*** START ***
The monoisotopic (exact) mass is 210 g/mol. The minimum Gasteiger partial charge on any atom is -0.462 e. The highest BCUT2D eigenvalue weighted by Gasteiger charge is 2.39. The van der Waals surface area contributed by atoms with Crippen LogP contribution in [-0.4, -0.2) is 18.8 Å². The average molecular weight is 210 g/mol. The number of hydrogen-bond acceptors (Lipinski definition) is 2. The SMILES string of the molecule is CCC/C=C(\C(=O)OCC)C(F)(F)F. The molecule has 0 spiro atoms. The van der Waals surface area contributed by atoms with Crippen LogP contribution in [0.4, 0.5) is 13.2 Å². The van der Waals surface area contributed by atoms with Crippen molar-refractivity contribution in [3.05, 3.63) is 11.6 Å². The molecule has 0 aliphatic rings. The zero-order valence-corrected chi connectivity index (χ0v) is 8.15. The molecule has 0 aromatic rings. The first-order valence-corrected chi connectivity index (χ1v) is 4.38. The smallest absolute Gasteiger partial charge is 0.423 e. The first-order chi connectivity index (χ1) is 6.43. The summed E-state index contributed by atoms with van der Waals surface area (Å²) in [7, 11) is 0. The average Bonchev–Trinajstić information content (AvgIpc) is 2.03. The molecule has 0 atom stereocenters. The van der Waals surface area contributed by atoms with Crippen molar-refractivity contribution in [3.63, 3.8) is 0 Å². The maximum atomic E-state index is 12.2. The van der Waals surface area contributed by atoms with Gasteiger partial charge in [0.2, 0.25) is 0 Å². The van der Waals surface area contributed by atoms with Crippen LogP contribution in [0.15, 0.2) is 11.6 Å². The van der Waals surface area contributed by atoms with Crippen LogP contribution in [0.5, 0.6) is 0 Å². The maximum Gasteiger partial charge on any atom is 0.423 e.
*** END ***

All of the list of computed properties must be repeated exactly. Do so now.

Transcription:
The monoisotopic (exact) mass is 210 g/mol. The minimum Gasteiger partial charge on any atom is -0.462 e. The highest BCUT2D eigenvalue weighted by Gasteiger charge is 2.39. The van der Waals surface area contributed by atoms with Crippen LogP contribution in [-0.4, -0.2) is 18.8 Å². The average molecular weight is 210 g/mol. The number of hydrogen-bond acceptors (Lipinski definition) is 2. The SMILES string of the molecule is CCC/C=C(\C(=O)OCC)C(F)(F)F. The molecule has 0 spiro atoms. The van der Waals surface area contributed by atoms with Crippen LogP contribution in [0.4, 0.5) is 13.2 Å². The van der Waals surface area contributed by atoms with Crippen molar-refractivity contribution in [3.05, 3.63) is 11.6 Å². The molecule has 0 aliphatic rings. The zero-order valence-corrected chi connectivity index (χ0v) is 8.15. The molecule has 0 aromatic rings. The first-order valence-corrected chi connectivity index (χ1v) is 4.38. The smallest absolute Gasteiger partial charge is 0.423 e. The first-order chi connectivity index (χ1) is 6.43. The summed E-state index contributed by atoms with van der Waals surface area (Å²) in [7, 11) is 0. The average Bonchev–Trinajstić information content (AvgIpc) is 2.03. The molecule has 0 atom stereocenters. The van der Waals surface area contributed by atoms with Crippen molar-refractivity contribution in [3.63, 3.8) is 0 Å². The maximum atomic E-state index is 12.2. The van der Waals surface area contributed by atoms with Gasteiger partial charge in [0.2, 0.25) is 0 Å². The van der Waals surface area contributed by atoms with Crippen LogP contribution in [0.15, 0.2) is 11.6 Å². The van der Waals surface area contributed by atoms with Crippen LogP contribution in [0.5, 0.6) is 0 Å². The maximum Gasteiger partial charge on any atom is 0.423 e.